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Google Expeditions.

While on a long term contract at educational publisher HMH, one major project was for Google Expeditions, a stereoscopic 360 VR tool to provide immersive panoramas and VR tours for schools and students and our project centered on annotated stills of medieval life and Vikings.

The crew chipped off to some downright epic locations, such as Swords Castle, Glendalough and Kerry County Museum for the shoots.  The camera they used was a Google Jump, a rig consisting of 16 Go-Pros which are mashed together on a quantum level and then supply you with 8196 x 8196 stereo 360 images.  The main technical limit on the cameras is that the top and bottom of the image is a blurry strip as the camera has no lenses on the top or bottom.  It’s effectively a cylinder, not a sphere.

One other thing, and it’s an easy mistake to make – this is stereo 360 footage.  VR is where the environment is built using tools like Unity or Unreal engine, hence the name – virtual reality.

This is the 360 version…

What it is:

So then, Google Expeditions is a learning tool for teachers, schools and students with over 800 VR and AR tours and experiences.  You need something like a Vive or Oculus Rift to get the richest experience, although Samsung Gear, or even a Google Cardboard viewer will do the job.

Strap on your goggles and you’re good to go.  All this stuff was shot and rendered in stereo 3D, which meant double the fun/pain when it comes to compositing and grading.  I had done just the one stereo 3D job back in 2011 and it was stressful at best.  But this was different.  Tech has vastly improved since, but the process for all this stereo 3D stuff is still a pain in the ass as that itself is still totally new.

We had several shoots across the country, in utterly intrepid locations like Swords Castle, Glendalough and a studio/warehouse in Kerry, with a condescension of actors and a troop of medieval/Viking re-enactors.  We dotted these guys around the scenes and using the Jump camera, shot some jaw-dropping photos and then had some software mash all the clips together into an up-down stereo 3D 360 shot.  They all usually look pretty ludicrous when flattened out for PS or AE, but viewed through an Oculus Rift or similar, it’s something totally different.

What I did:

A large amount of PS compositing of stills to build crowds from 3-4 actors, masking and painting out items in such a manner as not to cause problems with the stereo 3D images, composite Element 3D models into the scenes, add mist, fog, replacement skies, cows, smoke, fire, general death, all that sort of thing.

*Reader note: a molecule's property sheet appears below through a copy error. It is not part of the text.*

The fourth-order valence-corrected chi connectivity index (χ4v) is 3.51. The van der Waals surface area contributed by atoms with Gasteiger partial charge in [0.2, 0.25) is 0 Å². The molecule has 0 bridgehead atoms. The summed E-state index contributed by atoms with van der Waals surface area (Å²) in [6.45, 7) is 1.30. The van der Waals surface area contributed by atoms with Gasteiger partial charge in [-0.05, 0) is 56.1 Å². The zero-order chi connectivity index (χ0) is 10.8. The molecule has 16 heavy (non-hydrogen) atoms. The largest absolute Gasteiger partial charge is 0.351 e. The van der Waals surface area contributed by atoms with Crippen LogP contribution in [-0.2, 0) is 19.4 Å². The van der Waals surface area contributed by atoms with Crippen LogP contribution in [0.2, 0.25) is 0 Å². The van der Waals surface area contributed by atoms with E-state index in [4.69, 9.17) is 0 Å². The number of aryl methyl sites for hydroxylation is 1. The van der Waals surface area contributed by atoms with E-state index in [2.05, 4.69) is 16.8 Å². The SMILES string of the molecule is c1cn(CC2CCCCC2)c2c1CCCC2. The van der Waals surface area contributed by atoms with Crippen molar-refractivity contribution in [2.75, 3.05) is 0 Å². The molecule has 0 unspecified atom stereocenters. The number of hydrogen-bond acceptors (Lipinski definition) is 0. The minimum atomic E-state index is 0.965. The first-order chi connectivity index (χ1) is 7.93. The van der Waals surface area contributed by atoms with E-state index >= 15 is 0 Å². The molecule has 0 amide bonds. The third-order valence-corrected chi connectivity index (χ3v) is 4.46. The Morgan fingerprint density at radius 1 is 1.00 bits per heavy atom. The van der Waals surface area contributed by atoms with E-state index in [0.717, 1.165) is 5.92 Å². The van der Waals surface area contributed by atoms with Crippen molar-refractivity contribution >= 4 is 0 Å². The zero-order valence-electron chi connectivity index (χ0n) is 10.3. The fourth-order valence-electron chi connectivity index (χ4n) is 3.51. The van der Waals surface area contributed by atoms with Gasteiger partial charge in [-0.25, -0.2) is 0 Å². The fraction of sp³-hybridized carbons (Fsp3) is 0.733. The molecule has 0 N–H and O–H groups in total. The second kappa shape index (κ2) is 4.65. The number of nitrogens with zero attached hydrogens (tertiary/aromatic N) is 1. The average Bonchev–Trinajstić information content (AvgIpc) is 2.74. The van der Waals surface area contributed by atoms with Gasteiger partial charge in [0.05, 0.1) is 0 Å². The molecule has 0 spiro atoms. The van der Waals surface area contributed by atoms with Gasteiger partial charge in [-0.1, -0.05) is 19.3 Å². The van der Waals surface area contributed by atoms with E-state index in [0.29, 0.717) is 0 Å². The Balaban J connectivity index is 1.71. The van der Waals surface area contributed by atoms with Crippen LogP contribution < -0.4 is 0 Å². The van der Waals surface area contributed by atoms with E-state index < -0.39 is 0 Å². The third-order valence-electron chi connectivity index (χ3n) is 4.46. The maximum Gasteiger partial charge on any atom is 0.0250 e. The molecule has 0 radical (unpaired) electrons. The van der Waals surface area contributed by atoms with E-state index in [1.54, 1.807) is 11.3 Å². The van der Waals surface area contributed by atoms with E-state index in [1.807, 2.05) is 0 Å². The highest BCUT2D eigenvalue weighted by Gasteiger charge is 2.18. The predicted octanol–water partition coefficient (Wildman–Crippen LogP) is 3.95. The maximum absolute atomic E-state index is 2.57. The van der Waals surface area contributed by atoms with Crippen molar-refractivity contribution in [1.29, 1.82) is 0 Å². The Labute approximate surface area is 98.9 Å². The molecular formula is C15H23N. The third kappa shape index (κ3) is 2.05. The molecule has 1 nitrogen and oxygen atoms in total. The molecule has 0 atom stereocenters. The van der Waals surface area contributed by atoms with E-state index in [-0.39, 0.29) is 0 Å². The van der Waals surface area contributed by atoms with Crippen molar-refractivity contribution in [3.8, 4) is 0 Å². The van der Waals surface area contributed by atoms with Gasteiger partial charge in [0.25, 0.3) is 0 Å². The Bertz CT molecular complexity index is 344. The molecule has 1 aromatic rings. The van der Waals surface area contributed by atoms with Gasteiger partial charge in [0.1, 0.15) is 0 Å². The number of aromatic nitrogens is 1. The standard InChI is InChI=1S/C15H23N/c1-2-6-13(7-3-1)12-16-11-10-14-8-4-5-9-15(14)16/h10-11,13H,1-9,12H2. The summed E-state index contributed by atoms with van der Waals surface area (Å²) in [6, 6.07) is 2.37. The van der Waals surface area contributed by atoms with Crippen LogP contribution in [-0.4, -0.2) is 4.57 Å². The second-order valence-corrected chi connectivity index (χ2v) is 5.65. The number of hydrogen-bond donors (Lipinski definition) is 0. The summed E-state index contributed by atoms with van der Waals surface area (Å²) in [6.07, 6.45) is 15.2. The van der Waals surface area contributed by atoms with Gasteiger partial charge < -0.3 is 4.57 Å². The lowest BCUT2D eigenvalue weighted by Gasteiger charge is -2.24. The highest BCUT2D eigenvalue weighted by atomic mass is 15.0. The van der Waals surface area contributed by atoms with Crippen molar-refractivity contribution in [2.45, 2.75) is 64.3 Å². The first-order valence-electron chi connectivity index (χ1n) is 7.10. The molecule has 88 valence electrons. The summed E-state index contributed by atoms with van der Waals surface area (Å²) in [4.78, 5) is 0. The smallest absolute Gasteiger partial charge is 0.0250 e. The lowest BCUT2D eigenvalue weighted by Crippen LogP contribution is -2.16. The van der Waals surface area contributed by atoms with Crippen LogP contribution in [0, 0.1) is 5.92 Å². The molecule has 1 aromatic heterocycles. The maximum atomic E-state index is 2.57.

Project workflow:

The latest version of AE now has 360 plug-ins as standard, which goes a long way to getting the basics done. Usually, you’ll get the stills in as .EXRs, which are massive and resource intensive. Export them from PS as .PNGs and you’ll be in a better place.   If you don’t have a beast of a workstation, like the Gangster of Love, you might want to use proxies for your footage and stills.

For some reason, I ran into a ton of problems with the .mp4 footage from the sieges, no idea why though.

This is the workflow I used and that’s what worked for me with my high-end workstation, the Gangster of Love, fully equipped with a Titan X GPU, 64Gb of RAM and dual 3.1Ghz Xeons.  And even with all that, holy shiiiiiiiiiiit, I could’ve done with even more power under the hood.  The main thing to try to have (big fuck off GPU aside, you need a minimum of GTX 980Ti) is a large cache drive.  I ended up changing mine halfway through from a 120Gb SSD to a 500Gb SSD and this gave a huge difference in the speed of AE’s performance.

1.  Prep your footage/stills.

First of all, I used PS to mask out whatever portion of the stills needed it, starting on the top/left eye, using paths as they’re editable and salvageable.  Then alt+drag the path down over the bottom/right eye and adjust as needed.  Spend time and take care to get this right here as it will save a lot of trauma in the long run.  Clone-stamping out elements needs to be done in a similar manner, usually using the copied path and a clone from the right eye view for the right eye, instead of C+V’ing the whole left eye patches, as this looks odd in stereo 3D (not that you can tell at this stage).

Take the patched-up stereo 3D image (top and bottom) into a new comp, half the height of the image.